Murdered: Soul Suspect starts a little unusually, with the death of the player character. We watched as a detective met his untimely demise at the hands of a hooded figure, and then we watched as the detective, whose name escapes me at the moment, suddenly stood up, this time as a ghost. The point of this game, it appears, will be to solve the mystery of your own murder and the reasons behind it. It plays mostly as a sort of adventure game, where you must collect information and deduce facts from it, but there are also some minor combat situations involving unsavoury beings in the world of ghostly limbo known as Dusk.

The game started with the cops arriving at the scene, examining evidence and questioning the witness to your death. Of course, as a ghost, you can't do any of this, so Soul Suspect gives you a number of different ways to get the same information. You can, for example, view imprints of traumatic events and memory residue, which is sort of the same thing but for people. These allow you to view events of the past, giving you more information that the cops may not. You can also possess people, which allows you to see through their eyes, hear some of their surface thoughts, and sometimes influence them in a very minor way.

Puzzles in Murdered are fairly unique - you need to find information from the past, from imprints and residue, possession, and other ways (like finding a broken bat and figuring out that is was used in your death), and putting the information together to solve questions before moving on to the next area. A lot of the puzzles in the game come from solving questions by combining key words - for example, from looking at the bat we put together that the man who attacked, and subsequently killed, us was incredibly strong, being able to bend it right in half. There are also aspects of the game unique to being a ghost; for example, while you may be able to pass through almost all objects and walls, the people of Salem (the game's setting) have a tendency to christen their buildings, which means you need to find a point of ingress to enter them, like following someone living when they open a door or finding a way for someone to open a window that you can pass through.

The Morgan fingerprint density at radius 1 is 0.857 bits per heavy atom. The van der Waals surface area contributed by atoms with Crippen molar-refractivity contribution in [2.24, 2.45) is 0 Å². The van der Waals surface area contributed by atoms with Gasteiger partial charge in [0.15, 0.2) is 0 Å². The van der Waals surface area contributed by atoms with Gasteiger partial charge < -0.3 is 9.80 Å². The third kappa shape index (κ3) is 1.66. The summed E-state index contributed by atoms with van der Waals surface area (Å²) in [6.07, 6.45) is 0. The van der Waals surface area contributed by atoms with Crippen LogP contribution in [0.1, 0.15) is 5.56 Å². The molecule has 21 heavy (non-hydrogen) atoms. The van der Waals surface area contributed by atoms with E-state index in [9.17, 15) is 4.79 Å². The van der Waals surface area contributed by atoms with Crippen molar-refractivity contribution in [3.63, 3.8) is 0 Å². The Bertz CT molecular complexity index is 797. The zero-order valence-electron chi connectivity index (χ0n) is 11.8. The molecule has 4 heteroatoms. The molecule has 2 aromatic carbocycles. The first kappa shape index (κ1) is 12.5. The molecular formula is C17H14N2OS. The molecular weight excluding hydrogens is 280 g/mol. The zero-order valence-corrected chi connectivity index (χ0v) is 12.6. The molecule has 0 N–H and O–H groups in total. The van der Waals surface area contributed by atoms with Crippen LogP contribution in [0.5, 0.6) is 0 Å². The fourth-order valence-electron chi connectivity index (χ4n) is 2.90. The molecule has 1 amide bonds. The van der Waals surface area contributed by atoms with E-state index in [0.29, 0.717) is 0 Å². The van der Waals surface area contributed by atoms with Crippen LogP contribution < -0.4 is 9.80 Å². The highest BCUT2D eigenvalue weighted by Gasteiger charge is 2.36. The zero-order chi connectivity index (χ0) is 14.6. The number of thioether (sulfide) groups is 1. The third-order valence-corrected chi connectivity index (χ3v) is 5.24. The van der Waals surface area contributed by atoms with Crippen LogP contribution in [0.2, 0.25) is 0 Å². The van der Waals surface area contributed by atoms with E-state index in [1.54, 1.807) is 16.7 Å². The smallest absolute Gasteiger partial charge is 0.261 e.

The Dusk isn't completely empty, either. There are options to solve small side missions, like deducing the location of a corpse of a ghostly woman we met. On a more sinister bend, however, are demons. These red, horrifying apparitions stalk through through the Dusk, trying to consume your essence. To take them out requires stealth, as you must sneak behind them and dispatch them through some form of possession (you basically possess them, then explode from within) without them seeing you. It's unclear how much of a role these creatures will have, but it certainly added some tense gameplay into the mix.

The demo ended just as we discovered the location of another witness to the crime, and overall it certainly piqued my interest in what could come - I'm guessing some sort of connection between the Dusk and the real world, something that lies beyond the mundanity of regular murder. The game also looks really good, especially since it's a current-generation game, coming to Playstation 3, Xbox 360, and PC next year. If you want your supernatural mystery fix, then this one may just be up your alley.